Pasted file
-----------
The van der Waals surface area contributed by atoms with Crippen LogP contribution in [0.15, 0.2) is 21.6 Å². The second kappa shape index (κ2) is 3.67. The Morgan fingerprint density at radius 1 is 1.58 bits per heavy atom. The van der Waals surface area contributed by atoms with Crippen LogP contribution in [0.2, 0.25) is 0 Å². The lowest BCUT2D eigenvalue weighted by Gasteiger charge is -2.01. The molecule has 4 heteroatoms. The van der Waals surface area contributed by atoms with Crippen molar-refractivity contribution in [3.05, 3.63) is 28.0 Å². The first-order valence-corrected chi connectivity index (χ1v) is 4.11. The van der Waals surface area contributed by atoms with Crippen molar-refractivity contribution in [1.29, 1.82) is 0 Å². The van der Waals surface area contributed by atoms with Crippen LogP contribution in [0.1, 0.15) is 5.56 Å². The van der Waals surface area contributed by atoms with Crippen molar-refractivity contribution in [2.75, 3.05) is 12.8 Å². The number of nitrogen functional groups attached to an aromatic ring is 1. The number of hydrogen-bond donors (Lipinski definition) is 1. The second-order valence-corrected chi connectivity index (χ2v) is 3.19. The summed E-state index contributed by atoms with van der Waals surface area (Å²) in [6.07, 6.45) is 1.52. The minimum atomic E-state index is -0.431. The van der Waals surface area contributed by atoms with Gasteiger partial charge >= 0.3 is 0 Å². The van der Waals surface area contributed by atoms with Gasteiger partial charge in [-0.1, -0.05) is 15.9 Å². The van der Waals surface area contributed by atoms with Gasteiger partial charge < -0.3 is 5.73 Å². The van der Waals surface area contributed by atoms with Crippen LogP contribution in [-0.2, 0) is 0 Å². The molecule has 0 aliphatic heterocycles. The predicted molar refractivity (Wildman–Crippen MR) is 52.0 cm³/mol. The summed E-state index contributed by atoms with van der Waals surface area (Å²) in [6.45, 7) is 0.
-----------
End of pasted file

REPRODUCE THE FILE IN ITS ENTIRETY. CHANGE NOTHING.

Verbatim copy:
The van der Waals surface area contributed by atoms with Crippen LogP contribution in [0.15, 0.2) is 21.6 Å². The second kappa shape index (κ2) is 3.67. The Morgan fingerprint density at radius 1 is 1.58 bits per heavy atom. The van der Waals surface area contributed by atoms with Crippen LogP contribution in [0.2, 0.25) is 0 Å². The lowest BCUT2D eigenvalue weighted by Gasteiger charge is -2.01. The molecule has 4 heteroatoms. The van der Waals surface area contributed by atoms with Crippen molar-refractivity contribution in [3.05, 3.63) is 28.0 Å². The first-order valence-corrected chi connectivity index (χ1v) is 4.11. The van der Waals surface area contributed by atoms with Crippen molar-refractivity contribution in [1.29, 1.82) is 0 Å². The van der Waals surface area contributed by atoms with Crippen LogP contribution in [0.1, 0.15) is 5.56 Å². The van der Waals surface area contributed by atoms with Crippen molar-refractivity contribution in [2.75, 3.05) is 12.8 Å². The number of nitrogen functional groups attached to an aromatic ring is 1. The number of hydrogen-bond donors (Lipinski definition) is 1. The second-order valence-corrected chi connectivity index (χ2v) is 3.19. The summed E-state index contributed by atoms with van der Waals surface area (Å²) in [6.07, 6.45) is 1.52. The minimum atomic E-state index is -0.431. The van der Waals surface area contributed by atoms with Gasteiger partial charge >= 0.3 is 0 Å². The van der Waals surface area contributed by atoms with Gasteiger partial charge in [-0.1, -0.05) is 15.9 Å². The van der Waals surface area contributed by atoms with Gasteiger partial charge < -0.3 is 5.73 Å². The van der Waals surface area contributed by atoms with Crippen LogP contribution in [-0.2, 0) is 0 Å². The molecule has 0 aliphatic heterocycles. The predicted molar refractivity (Wildman–Crippen MR) is 52.0 cm³/mol. The summed E-state index contributed by atoms with van der Waals surface area (Å²) in [6.45, 7) is 0.